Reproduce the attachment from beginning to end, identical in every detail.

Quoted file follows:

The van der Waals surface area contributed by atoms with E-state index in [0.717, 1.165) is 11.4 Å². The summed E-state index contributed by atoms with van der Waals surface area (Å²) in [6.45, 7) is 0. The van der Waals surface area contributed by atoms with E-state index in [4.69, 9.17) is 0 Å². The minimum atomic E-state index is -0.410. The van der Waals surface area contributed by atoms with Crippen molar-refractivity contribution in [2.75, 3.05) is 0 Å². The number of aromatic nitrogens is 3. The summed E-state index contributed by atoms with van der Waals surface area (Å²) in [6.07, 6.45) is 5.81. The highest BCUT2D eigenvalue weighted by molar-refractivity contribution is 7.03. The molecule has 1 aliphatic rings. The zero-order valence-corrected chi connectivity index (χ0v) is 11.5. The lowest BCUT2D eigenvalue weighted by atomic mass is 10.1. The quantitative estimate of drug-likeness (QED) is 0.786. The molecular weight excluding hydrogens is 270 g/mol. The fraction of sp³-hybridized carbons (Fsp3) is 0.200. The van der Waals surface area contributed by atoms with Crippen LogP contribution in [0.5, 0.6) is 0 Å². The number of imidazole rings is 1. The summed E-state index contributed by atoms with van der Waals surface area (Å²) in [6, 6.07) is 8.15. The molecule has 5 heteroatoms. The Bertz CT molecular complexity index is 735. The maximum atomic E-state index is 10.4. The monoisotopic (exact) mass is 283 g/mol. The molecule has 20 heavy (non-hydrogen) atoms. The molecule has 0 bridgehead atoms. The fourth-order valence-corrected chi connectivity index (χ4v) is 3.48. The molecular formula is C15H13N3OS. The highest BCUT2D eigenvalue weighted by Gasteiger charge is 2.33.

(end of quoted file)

The van der Waals surface area contributed by atoms with E-state index in [0.717, 1.165) is 11.4 Å². The summed E-state index contributed by atoms with van der Waals surface area (Å²) in [6.45, 7) is 0. The van der Waals surface area contributed by atoms with E-state index in [4.69, 9.17) is 0 Å². The minimum atomic E-state index is -0.410. The van der Waals surface area contributed by atoms with Crippen molar-refractivity contribution in [2.75, 3.05) is 0 Å². The number of aromatic nitrogens is 3. The summed E-state index contributed by atoms with van der Waals surface area (Å²) in [6.07, 6.45) is 5.81. The highest BCUT2D eigenvalue weighted by molar-refractivity contribution is 7.03. The molecule has 1 aliphatic rings. The zero-order valence-corrected chi connectivity index (χ0v) is 11.5. The lowest BCUT2D eigenvalue weighted by atomic mass is 10.1. The quantitative estimate of drug-likeness (QED) is 0.786. The molecular weight excluding hydrogens is 270 g/mol. The fraction of sp³-hybridized carbons (Fsp3) is 0.200. The van der Waals surface area contributed by atoms with Crippen LogP contribution in [0.5, 0.6) is 0 Å². The number of imidazole rings is 1. The summed E-state index contributed by atoms with van der Waals surface area (Å²) in [6, 6.07) is 8.15. The molecule has 5 heteroatoms. The Bertz CT molecular complexity index is 735. The maximum atomic E-state index is 10.4. The monoisotopic (exact) mass is 283 g/mol. The molecule has 20 heavy (non-hydrogen) atoms. The molecule has 0 bridgehead atoms. The fourth-order valence-corrected chi connectivity index (χ4v) is 3.48. The molecular formula is C15H13N3OS. The highest BCUT2D eigenvalue weighted by Gasteiger charge is 2.33.